Being innovative will help separate you from the competition. Are you implementing new ideas or new services? Are you making brave decisions to improve customer experience and add value? Make sure you’re not taking unnecessary risks before knowing it’s worth it. Ask yourself why you’re making the change and how you’re going to test it. Use what you’ve achieved in the previous year to benchmark your business activities for the upcoming year. 

Of course, one of the simplest ways to innovate is with an EPoS system like PayPoint OneThe next generation platform offers a total solution - EPOS, bill payments and integrated card payments in one device. With its advanced reporting and analytics, including a wide range of promotions – you can always stay ahead of your competition and make your business more profitable.  

6. Effective ranging 

Think about your customers and local community. What products would encourage them to continue to visit your store? Consider what is going to make an attractive product mix, and start with a core range that will give customers a good selection that fits their needs and budget.  

Remember to balance growth with margin and to utilise sales data to make calculated decisions. A good range may consist of 80% best-sellers and 20% new lines.  

7. Customer service and community 

Good customer service is more than just being friendly. It’s making customers feel welcome so that they want to come back, repeatedly. First impressions are important, so make sure the first display they see is pleasing and staff great customers, making eye contact.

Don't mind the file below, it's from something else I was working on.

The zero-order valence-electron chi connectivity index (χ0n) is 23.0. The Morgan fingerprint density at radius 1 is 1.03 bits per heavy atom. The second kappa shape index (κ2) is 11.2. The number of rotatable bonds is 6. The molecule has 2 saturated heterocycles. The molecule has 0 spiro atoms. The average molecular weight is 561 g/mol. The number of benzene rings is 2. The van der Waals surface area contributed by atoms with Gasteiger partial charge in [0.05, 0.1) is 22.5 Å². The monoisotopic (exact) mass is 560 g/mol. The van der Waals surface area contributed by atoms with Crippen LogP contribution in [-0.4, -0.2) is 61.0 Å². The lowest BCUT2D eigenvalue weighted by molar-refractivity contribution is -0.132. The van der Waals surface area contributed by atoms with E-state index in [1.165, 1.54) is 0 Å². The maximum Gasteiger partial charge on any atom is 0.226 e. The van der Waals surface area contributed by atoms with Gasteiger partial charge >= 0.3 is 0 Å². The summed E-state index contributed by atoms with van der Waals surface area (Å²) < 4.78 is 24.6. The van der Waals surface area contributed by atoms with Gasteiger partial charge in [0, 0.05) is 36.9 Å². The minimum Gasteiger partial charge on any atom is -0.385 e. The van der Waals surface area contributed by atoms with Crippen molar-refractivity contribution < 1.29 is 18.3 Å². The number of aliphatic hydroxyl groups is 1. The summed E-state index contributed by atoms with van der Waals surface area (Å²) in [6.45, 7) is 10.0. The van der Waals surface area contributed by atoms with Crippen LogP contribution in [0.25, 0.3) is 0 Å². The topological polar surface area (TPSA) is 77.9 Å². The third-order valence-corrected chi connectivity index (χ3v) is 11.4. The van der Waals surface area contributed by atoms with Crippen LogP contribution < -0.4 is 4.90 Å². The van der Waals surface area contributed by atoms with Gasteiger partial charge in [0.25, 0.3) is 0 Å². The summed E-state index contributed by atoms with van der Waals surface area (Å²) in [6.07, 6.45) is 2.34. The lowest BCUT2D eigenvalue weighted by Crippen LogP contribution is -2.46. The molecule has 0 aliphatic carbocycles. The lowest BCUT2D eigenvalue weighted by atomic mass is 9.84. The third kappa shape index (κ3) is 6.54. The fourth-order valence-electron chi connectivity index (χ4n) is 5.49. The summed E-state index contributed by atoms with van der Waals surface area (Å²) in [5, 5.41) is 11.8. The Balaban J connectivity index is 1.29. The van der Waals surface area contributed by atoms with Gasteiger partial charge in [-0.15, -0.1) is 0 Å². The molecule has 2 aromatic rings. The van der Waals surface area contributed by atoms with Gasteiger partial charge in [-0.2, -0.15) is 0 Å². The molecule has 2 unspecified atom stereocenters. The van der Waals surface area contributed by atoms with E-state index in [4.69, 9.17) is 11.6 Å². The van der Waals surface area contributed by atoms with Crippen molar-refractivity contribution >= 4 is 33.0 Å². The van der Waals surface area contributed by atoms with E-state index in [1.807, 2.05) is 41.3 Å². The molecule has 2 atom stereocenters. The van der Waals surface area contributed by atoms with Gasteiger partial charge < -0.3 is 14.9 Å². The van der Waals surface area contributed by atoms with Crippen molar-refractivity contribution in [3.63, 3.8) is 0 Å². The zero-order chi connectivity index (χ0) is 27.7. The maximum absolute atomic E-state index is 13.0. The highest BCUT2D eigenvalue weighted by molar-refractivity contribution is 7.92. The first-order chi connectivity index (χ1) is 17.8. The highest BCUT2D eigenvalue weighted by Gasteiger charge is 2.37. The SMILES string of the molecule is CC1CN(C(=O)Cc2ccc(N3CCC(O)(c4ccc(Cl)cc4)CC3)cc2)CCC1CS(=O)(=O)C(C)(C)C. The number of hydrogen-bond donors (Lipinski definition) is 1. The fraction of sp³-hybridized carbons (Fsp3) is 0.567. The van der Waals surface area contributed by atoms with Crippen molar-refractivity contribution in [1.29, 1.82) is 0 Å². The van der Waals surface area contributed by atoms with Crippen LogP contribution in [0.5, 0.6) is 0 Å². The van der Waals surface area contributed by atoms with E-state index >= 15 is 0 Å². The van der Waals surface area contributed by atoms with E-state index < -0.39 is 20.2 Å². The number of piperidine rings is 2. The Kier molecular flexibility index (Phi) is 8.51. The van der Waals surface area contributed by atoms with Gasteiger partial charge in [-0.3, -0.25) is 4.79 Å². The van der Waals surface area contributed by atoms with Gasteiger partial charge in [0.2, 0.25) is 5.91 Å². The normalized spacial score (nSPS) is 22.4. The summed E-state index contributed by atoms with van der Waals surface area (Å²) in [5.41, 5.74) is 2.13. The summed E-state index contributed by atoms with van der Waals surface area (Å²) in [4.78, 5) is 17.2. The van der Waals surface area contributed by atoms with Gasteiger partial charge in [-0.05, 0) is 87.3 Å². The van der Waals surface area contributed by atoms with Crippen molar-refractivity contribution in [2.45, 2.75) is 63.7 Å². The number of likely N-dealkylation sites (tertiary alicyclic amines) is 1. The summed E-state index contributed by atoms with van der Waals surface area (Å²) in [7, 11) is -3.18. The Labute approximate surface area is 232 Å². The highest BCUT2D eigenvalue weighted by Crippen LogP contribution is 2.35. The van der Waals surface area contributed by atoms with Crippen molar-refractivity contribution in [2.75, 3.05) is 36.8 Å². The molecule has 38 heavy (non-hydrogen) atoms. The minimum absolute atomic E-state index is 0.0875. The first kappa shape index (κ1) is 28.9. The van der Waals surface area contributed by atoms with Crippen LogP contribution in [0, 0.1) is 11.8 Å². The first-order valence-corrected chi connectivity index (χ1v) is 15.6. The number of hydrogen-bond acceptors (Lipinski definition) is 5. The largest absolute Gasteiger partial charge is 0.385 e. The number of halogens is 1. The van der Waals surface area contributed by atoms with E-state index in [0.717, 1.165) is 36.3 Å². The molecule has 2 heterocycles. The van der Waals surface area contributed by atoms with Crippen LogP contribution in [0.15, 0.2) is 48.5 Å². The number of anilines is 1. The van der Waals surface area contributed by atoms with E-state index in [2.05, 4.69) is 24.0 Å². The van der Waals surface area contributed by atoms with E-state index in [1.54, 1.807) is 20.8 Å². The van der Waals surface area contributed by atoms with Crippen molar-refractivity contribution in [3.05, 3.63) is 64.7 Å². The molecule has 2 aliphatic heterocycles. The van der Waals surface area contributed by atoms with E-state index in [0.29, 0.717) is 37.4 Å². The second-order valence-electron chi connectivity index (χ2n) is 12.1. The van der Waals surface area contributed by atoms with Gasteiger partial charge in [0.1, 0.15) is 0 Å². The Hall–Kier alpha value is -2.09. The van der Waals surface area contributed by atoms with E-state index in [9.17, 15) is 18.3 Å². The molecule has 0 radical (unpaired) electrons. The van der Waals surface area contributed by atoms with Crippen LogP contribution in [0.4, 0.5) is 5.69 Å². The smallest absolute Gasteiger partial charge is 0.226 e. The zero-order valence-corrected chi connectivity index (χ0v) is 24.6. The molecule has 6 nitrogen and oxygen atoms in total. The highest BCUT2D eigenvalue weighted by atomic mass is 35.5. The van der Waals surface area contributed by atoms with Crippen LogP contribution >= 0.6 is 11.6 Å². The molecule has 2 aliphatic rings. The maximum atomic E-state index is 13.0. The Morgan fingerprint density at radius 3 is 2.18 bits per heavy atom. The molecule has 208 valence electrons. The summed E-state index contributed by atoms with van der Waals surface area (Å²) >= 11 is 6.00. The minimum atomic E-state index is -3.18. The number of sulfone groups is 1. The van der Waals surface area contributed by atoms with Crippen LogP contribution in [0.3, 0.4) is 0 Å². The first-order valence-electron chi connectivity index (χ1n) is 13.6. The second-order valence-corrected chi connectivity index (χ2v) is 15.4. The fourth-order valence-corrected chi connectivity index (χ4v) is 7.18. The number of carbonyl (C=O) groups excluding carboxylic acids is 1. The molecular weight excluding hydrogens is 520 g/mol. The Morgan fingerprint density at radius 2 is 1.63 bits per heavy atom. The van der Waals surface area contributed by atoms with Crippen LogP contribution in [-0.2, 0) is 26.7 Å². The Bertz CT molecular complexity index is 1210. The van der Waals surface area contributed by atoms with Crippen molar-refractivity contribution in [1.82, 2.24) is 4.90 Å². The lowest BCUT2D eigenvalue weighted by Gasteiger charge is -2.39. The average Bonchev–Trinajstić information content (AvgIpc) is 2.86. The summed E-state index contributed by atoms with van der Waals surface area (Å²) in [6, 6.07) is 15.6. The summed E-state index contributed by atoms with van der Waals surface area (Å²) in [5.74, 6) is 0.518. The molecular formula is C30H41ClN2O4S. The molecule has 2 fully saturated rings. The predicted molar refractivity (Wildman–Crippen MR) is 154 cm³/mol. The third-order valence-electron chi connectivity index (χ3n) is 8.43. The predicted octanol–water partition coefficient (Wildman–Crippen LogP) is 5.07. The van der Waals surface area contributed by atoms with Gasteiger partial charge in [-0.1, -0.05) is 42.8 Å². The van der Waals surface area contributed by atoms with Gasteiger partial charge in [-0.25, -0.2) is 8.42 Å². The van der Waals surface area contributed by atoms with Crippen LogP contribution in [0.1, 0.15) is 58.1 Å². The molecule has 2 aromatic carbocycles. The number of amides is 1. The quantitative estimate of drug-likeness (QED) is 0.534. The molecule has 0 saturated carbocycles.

Deal with any customer complaints in a professional manner and let customers know what you’ve done off their feedback.  

Consider how you can support your community, whether you can run events in store or locally to thank customers, or maybe support local events or schools.  

8. Availability 

Ensure you have good processes in place for stock management. For example, start with a written target where ninety-five percent means having less than 1 in 20 products out of stock at any time. Ensure your staff are aware of this to hit targets regularly and look around your store, are there any gaps on your shelves?  

Gap checks and minimum stock levels are key as fresh categories will require further attention to avoid waste. Plan for seasonal events and changes in weather so you always have the right products available when your customers need them. 

9. Responsible retailing 

It’s vital to ensure your business is compliant with current legislation and regulations, such as selling age restricted items. Make sure your staff are all aware of these regulations and take time to walk around your shop and make sure your signage is in date. It will show your staff you run a reputable business and instil trust in your customers.  

10. Staff development 

Think about how you can make your staff feel valued and appreciated. Consider how you manage your staff and whether you are encouraging their best efforts. Develop an induction plan for new starters, share your vision for the business, and challenge poor performance.  

Your team are the face of your business and need to understand and uphold your valuesPeople are motivated by responsibility and need development to ensure they are working to the best of their ability. Preparing a staff plan with day to day activities will limit the risk of things going wrong and ensure everyone knows their responsibilities.